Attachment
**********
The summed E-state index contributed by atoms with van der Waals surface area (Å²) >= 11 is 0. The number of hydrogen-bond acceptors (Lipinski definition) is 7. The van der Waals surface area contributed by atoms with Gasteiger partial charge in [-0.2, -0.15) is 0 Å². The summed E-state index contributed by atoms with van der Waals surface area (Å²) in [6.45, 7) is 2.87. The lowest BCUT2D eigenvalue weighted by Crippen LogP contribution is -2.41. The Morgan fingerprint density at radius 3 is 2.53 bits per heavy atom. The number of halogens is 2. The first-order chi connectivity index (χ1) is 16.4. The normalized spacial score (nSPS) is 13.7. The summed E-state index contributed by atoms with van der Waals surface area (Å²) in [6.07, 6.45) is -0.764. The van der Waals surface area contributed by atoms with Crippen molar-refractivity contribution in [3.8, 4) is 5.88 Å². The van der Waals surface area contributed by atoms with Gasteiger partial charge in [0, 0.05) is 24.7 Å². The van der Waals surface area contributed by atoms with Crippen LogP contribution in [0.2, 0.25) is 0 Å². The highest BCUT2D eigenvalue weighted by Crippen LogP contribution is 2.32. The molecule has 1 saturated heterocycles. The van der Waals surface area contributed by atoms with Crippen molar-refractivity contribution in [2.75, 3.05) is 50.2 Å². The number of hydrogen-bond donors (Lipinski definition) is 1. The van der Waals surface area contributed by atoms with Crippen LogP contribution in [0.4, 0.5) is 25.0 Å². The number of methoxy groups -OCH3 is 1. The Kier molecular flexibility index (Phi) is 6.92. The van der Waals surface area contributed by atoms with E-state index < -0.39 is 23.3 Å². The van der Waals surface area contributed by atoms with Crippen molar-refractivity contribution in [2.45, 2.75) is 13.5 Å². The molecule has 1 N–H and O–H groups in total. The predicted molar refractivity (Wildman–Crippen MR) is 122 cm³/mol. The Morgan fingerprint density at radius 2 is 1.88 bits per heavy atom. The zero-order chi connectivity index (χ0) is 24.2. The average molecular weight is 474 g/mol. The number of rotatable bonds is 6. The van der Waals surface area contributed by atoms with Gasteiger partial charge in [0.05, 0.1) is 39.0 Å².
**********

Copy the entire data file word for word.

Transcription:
The summed E-state index contributed by atoms with van der Waals surface area (Å²) >= 11 is 0. The number of hydrogen-bond acceptors (Lipinski definition) is 7. The van der Waals surface area contributed by atoms with Gasteiger partial charge in [-0.2, -0.15) is 0 Å². The summed E-state index contributed by atoms with van der Waals surface area (Å²) in [6.45, 7) is 2.87. The lowest BCUT2D eigenvalue weighted by Crippen LogP contribution is -2.41. The Morgan fingerprint density at radius 3 is 2.53 bits per heavy atom. The number of halogens is 2. The first-order chi connectivity index (χ1) is 16.4. The normalized spacial score (nSPS) is 13.7. The summed E-state index contributed by atoms with van der Waals surface area (Å²) in [6.07, 6.45) is -0.764. The van der Waals surface area contributed by atoms with Crippen molar-refractivity contribution in [3.8, 4) is 5.88 Å². The van der Waals surface area contributed by atoms with Gasteiger partial charge in [0, 0.05) is 24.7 Å². The van der Waals surface area contributed by atoms with Crippen LogP contribution in [0.2, 0.25) is 0 Å². The highest BCUT2D eigenvalue weighted by Crippen LogP contribution is 2.32. The molecule has 1 saturated heterocycles. The van der Waals surface area contributed by atoms with Crippen molar-refractivity contribution in [2.75, 3.05) is 50.2 Å². The number of hydrogen-bond donors (Lipinski definition) is 1. The van der Waals surface area contributed by atoms with Crippen LogP contribution in [0.4, 0.5) is 25.0 Å². The number of methoxy groups -OCH3 is 1. The Kier molecular flexibility index (Phi) is 6.92. The van der Waals surface area contributed by atoms with E-state index < -0.39 is 23.3 Å². The van der Waals surface area contributed by atoms with Crippen molar-refractivity contribution in [2.45, 2.75) is 13.5 Å². The molecule has 1 N–H and O–H groups in total. The predicted molar refractivity (Wildman–Crippen MR) is 122 cm³/mol. The Morgan fingerprint density at radius 2 is 1.88 bits per heavy atom. The zero-order chi connectivity index (χ0) is 24.2. The average molecular weight is 474 g/mol. The number of rotatable bonds is 6. The van der Waals surface area contributed by atoms with Gasteiger partial charge in [0.05, 0.1) is 39.0 Å².